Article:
Fashion and storylines

Having visited two fashion exhibitions in the last couple of months (which if I’m honest is quite unusual) I find myself reflecting back a little on what I have seen. What has engaged me, what has caught my attention?

The two exhibitions were one that took a look at nineteenth century fashion and linked it with a number of contemporary designers at the Gemeentemuseum in The Hague and The Future of Fashion is Now at the Boijmans van Beuningen museum in Rotterdam.

den haag

In short the show in The Hague focussed on the developments and progressions through the nineteenth century, the silhouette, the fabrics, the under garments and the history and romance of the designs as the title Romantic fashions indicated. The Rotterdam exhibition had a perspective of looking ahead, exploring new materials, functions and the practicalities and impracticalities of things we might wear.

Future-of-Fashion-is-Now-3In the Boijmans show in Rotterdam there certainly were a number of examples of designs that were, in practical terms, difficult if not impossible to wear. Having mentioned this though, I can’t say that I am particularly bothered by such a detail. I am only too happy to walk through a painting exhibition without needing a function more than an aesthetic one or just intellectual stimulation, so why should clothing not also occasionally offer the same?

In this way I might say that the Future of Fashion is Now exhibition was actually closer to that areas of art and culture that I might usually engage with, yet looking back I feel that the display I saw of nineteenth century fashion actually drew my attention more. So why was this, what was it that the exhibition in The Hague had that wasn’t the case in Rotterdam?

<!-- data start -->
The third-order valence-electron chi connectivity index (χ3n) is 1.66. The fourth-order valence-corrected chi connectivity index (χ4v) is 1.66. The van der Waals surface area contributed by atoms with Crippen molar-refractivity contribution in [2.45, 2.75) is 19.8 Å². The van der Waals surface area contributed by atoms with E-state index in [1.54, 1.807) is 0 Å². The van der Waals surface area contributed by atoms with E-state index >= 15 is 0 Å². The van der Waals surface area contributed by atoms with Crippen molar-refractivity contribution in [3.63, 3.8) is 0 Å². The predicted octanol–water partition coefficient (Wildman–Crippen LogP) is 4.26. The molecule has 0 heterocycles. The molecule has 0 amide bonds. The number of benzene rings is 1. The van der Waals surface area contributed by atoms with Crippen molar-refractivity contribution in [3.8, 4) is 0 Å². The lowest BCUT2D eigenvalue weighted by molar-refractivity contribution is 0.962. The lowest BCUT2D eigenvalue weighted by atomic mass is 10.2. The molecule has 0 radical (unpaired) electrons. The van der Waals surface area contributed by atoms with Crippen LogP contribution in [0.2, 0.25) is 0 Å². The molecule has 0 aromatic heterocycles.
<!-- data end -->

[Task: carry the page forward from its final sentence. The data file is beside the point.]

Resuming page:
What I am left contemplating is not only the historical perspective that the older clothes have, but also the sense of narrative. The clothes come from a period past, they connect with stories and lives that once occurred and are, to a small degree, captured in these items of clothes that have passed through time. They have a story to tell, a sort of historical authenticity. Maybe this is what I missed in Rotterdam. The clothing there was a look towards the future and so inevitably missed some historical baggage.  Maybe that as I get older I myself am more able to look back and appreciate and contextualize this more. I am able to link the nineteenth century clothing with what I know of the period through its art, form the photographs I’ve seen of distant relatives wearing similar clothing or from books that I have read.

Both exhibitions of course have their own merits, but in order to engage, appreciate and understand maybe I need a little more of a storyline (even if it is one I construct myself) to be able to find my way.

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3 thoughts on “Fashion and storylines

  1. Pingback: Priceless moments in education – the Jean Paul Gaultier dress | Peter Sansom

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